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Palo Alto Networks Traps Forensic Folder Anon Upload

 ·  ☕ 3 min read  ·  ✍️ Brett Johnson
Palo Alto Networks Traps Forensic Folder Anon Upload

During my time deploying Palo Alto Traps. I noticed something a bit concerning with the Forensics Folder security. After verifying the discovery, I raised a ticket with PA. Which confirmed my findings.

The PA Traps Forensics Folder, cannot support any authentication.

To visit the offical Traps site, click here

Traps Terms Overview

ESM – Windows Servers which provide services to run PA Traps

Endpoints – Windows devices (Laptop, Desktop, Server)

Agent – PA Traps agent installed on Endpoint

Forensics Folder

When a process triggers a prevention event, the endpoint agent can capture forensic information. This is then uploaded to the Forensics Folder.

The location of the Forensics Folder is a URL. ESM servers provide agents with that URL.

The BITS protocol is used for uploads to the Forensics Folder. Thus, we configure IIS to provide the service.

During installation of the ESM Console, you are able to install a Forensics Folder. ESM will configure IIS for you. ESM console is not supported in the DMZ. Thus, you must configure IIS by hand. This is simple and documented.

Anonymous Upload to Forensics Folder

If you choose to do a manual configuration of the Forensics Folder. You should note authentication must be anonymous.

Through my testing, enabling 401 Windows auth, generates an error in the agent log.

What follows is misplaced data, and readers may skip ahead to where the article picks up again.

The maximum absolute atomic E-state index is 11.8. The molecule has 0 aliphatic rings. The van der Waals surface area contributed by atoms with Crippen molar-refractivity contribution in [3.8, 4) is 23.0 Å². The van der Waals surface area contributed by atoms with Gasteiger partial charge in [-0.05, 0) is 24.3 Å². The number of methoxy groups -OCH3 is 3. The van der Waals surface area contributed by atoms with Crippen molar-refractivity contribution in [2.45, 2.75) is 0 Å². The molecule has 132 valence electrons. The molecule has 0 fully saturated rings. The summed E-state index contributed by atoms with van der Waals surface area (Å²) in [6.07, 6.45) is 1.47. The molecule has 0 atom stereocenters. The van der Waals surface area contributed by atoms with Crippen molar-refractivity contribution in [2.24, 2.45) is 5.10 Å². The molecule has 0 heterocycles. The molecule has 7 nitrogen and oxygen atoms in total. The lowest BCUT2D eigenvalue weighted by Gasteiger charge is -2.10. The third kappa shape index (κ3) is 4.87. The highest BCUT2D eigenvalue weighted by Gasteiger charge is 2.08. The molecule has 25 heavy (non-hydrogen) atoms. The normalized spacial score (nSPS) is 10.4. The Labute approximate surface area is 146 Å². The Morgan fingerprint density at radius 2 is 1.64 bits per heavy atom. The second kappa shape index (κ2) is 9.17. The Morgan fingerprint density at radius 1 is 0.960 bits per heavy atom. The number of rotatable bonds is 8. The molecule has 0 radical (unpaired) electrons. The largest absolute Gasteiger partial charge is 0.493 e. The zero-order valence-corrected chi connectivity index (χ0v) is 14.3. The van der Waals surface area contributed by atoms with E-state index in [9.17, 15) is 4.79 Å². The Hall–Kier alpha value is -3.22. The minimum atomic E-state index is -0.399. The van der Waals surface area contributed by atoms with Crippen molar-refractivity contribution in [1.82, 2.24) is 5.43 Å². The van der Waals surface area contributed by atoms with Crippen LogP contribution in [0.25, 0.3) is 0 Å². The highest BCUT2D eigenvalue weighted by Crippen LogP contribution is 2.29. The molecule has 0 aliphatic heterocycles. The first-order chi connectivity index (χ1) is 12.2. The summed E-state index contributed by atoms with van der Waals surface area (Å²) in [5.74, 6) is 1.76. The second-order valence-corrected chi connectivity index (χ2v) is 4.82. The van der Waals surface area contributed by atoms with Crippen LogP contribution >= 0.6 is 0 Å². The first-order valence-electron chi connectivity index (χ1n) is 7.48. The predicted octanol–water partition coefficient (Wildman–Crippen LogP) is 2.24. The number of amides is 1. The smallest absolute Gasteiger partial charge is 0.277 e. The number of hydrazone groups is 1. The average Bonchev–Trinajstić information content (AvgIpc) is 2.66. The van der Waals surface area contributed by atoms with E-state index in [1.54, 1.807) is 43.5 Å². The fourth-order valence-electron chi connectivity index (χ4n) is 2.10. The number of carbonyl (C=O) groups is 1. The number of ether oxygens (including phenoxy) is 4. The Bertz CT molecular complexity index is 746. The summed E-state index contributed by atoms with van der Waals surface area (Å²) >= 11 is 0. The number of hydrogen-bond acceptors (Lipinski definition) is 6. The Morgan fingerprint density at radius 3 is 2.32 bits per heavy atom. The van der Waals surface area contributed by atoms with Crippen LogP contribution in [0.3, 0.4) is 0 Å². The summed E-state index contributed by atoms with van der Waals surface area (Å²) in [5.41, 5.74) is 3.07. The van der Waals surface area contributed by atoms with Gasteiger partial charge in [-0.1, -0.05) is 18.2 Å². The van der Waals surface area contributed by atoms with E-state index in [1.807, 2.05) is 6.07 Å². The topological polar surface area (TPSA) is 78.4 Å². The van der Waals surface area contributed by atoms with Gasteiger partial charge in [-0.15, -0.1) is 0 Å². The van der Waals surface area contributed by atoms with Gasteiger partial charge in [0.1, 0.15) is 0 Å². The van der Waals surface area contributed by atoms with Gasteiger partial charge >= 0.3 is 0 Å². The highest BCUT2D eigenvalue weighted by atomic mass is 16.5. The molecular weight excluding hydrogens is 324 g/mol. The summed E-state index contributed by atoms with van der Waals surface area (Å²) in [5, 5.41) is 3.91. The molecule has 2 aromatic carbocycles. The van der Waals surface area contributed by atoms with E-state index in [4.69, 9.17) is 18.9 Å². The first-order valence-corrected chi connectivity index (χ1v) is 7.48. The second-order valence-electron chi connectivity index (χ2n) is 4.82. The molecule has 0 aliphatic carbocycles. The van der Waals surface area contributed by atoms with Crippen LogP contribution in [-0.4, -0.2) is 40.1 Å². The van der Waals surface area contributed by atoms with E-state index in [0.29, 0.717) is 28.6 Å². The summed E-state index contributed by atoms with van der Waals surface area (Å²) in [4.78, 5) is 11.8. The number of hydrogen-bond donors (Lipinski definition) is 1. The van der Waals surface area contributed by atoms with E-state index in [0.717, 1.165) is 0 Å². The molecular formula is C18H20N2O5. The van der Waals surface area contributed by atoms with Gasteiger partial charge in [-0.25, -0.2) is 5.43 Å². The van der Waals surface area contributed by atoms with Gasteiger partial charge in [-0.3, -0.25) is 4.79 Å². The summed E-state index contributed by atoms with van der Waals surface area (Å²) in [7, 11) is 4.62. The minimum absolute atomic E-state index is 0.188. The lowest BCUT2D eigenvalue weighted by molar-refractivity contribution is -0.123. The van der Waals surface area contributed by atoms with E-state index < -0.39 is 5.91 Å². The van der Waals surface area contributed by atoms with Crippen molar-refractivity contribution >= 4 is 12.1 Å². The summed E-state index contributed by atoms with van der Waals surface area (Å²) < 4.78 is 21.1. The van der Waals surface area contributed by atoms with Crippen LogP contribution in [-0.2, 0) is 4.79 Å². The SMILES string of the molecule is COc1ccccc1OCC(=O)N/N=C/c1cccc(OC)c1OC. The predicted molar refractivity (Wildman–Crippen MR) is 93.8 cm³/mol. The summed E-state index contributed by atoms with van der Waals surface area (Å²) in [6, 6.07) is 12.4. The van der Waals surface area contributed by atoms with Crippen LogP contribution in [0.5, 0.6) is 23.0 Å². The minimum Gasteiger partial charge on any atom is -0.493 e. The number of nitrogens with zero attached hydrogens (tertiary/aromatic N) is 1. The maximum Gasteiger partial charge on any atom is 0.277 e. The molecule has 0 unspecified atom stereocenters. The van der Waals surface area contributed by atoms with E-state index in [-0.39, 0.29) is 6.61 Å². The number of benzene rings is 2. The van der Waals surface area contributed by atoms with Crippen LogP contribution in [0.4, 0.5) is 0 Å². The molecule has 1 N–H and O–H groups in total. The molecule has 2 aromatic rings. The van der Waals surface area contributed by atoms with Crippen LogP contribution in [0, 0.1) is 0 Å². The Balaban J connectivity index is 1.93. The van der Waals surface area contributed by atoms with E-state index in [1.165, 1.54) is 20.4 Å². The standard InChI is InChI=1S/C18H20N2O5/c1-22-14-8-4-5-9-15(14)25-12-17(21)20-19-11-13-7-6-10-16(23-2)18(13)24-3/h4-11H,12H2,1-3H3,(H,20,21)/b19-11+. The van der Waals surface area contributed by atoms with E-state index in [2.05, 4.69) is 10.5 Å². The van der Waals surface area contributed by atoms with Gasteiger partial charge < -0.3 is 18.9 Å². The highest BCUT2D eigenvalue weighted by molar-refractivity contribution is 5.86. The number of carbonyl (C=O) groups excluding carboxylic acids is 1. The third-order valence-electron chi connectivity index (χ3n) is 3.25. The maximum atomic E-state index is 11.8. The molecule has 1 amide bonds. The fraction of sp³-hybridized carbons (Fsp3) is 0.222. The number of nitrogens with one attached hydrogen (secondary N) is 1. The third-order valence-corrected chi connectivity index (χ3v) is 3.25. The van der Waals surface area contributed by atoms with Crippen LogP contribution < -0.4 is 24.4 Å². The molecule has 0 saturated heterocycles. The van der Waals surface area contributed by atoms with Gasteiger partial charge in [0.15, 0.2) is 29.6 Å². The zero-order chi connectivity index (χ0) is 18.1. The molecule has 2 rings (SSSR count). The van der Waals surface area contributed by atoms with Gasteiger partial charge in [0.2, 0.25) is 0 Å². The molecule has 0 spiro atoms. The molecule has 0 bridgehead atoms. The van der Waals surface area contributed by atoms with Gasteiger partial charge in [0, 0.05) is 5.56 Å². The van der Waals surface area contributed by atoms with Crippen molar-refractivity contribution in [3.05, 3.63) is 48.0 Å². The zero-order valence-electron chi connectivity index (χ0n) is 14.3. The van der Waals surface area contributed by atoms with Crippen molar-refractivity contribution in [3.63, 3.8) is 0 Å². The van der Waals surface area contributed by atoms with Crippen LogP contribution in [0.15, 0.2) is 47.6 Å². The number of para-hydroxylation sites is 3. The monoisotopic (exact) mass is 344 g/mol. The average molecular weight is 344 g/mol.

Enabling client certificate verification does not error in the agent logs. but, the upload status in ESM will show as ‘failed’;.

In short. To use this capability, you cannot use IIS to control who uploads to the Forensics Folder. As the agent does not support authentication.

On an internal network, this might be ok. Unless, you subscribe to the ‘Zero Trust’; approach.

It is desirable to have agents upload forensic data. Without a public-facing folder, external endpoints must connect to the internal network to upload. Remember, these endpoints have detected local malware. A public facing folder is open to anyone who wishes to upload.

The client uploading must trust the SSL certificate provided by IIS. Or, have a flag to ignore.

Support for Forensics Folder in the DMZ

We have established that to work, the Forensics Folder must allow anonymous access. If public facing, this could be quite the issue. Yet according to the Admin guide, this is a supported configuration.


With VPN

Securing uploads to the Forensics Folder will require non-IIS authentication methods. These will depend on the capabilities of your environment. This may increase deployment complexity.

Placing the Forensics Folder in AWS could be an option. This is not something I have tested, but am planning on doing.

Raising with PA

In light of this, I raised a ticket with PA. After some back and forth, the fine response was.

The upload to forensic folder with BITS is working as designed. The authentication option will be a feature request.

Let’;s hope that it leads to something.

Final Thoughts

While I have been trying to keep this post to the facts. Limiting personal influence. I would like to share a final thought.

Not providing a method to authenticate uploads feels like a big oversight. Anyone can upload to this folder.

I’;m hoping that PA will provide agents the capability to authenticate against IIS. Securing the Forensics Folder, especially public facing.

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Brett Johnson
Brett Johnson
Automator of things